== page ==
Begin by paying attention to what’s happening in your body when you feel you are starting to get too upset to talk without making accusations or negative attributions. Notice if there is a tightness in your throat, a heaviness in your chest, flushing cheeks, or whatever you perceive occurring as you begin to get upset.

Once you are able to pay attention and start identifying physical manifestations of an emotional surge, you can practice the next step. Whenever you feel these warning signs of impending overwhelm from your senses, try taking deep breaths to calm your nervous system. This can help you keep from reacting quickly in a way that you may regret, lashing out or getting overly upset before you can employ your curiosity.

If you find your feelings have already become overwhelming, find a way to take a longer pause away from a possible conflict to allow your nervous system to deactivate. Tell your partner need to take a break from your discussion. Negotiate a set amount of time that feels okay for both of you. Most people calm down physically within a half-hour or so, but if you need a little more time, that’s okay. Ideally, this would be within an hour or two. At most, try to agree on a time less than 24 hours, because more than that may feel like avoidance to your partner and may provoke too much anxiety for their nervous system to stay in a more calm state as well. Then do whatever you find soothing, such as a walk, a cup of tea, playing a game by yourself or reading a book. If your partner is sympathetic in the situation, you could ask for a hug, or get one from another loved one.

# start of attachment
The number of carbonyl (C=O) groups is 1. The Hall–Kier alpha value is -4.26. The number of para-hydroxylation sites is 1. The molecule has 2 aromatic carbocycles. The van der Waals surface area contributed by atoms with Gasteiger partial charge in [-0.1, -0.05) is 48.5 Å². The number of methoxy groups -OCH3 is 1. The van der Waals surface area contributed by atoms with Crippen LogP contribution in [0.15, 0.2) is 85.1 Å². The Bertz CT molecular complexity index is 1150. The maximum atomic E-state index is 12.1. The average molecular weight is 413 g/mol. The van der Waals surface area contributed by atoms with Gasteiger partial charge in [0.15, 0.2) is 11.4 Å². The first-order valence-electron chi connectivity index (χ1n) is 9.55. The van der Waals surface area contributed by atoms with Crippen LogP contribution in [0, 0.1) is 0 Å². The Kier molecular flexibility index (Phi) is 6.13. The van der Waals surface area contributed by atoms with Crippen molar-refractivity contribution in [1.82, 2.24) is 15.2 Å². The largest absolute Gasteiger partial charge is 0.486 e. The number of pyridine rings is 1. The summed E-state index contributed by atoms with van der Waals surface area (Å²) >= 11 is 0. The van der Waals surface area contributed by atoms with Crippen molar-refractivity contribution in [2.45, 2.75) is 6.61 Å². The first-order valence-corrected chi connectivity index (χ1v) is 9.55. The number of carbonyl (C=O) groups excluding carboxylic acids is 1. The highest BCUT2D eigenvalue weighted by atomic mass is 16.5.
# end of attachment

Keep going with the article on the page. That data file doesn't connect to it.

The key during your cool-down period is to avoid talking or ruminating about the issues at hand or focusing on feelings of anger or hurt. Instead, take the time and space away from negative thoughts that you need for your feelings to return to baseline.

When you resume your discussion, there are a number of communication techniques that allow you to express curiosity about your partner’s perspective as well as how to work together to find resolution without putting anyone on the defensive. Use “I Statements” to state how you feel when something occurs without assigning blame. For instance, “I feel worried that something is wrong when you don’t kiss me goodbye in the morning when I go to work.” Then create an opening for them to share what their feelings and experiences are about the situation at hand. “I’m curious, how did this morning go for you?” It’s important to avoid blame, accusations and threats that would likely keep your partner from listening to your perspective, opening up and working with you to repair the relationship.

When your partner does share their perspective, practice active listening and allow your curiosity to open your mind so that you can really hear your partner’s perspective with acceptance and empathy. Try to concentrate on their message, then paraphrase back to them the gist of what they are saying. Ask if you’ve understood them correctly. If not, ask them to clarify what you didn’t get right. Just feeling heard will go a long way for each of you toward fostering positive, connected feelings and move you toward working together on a solution.

When you both feel that each of you has fully understood one another, you now have a chance to brainstorm on what each of you can do to make the situation better for everyone. Take responsibility for what you can change to help your partner as well as yourself. Be creative, try to keep your partner’s perspective in mind, and open yourself to their ideas as possibilities, even if it’s something you normally wouldn’t have tried. This is an opportunity for growth and deeper connectedness.

For a more positive attitude toward your partner and relationship, and smoother and more satisfactory conflict resolution, try cultivating your curiosity every day!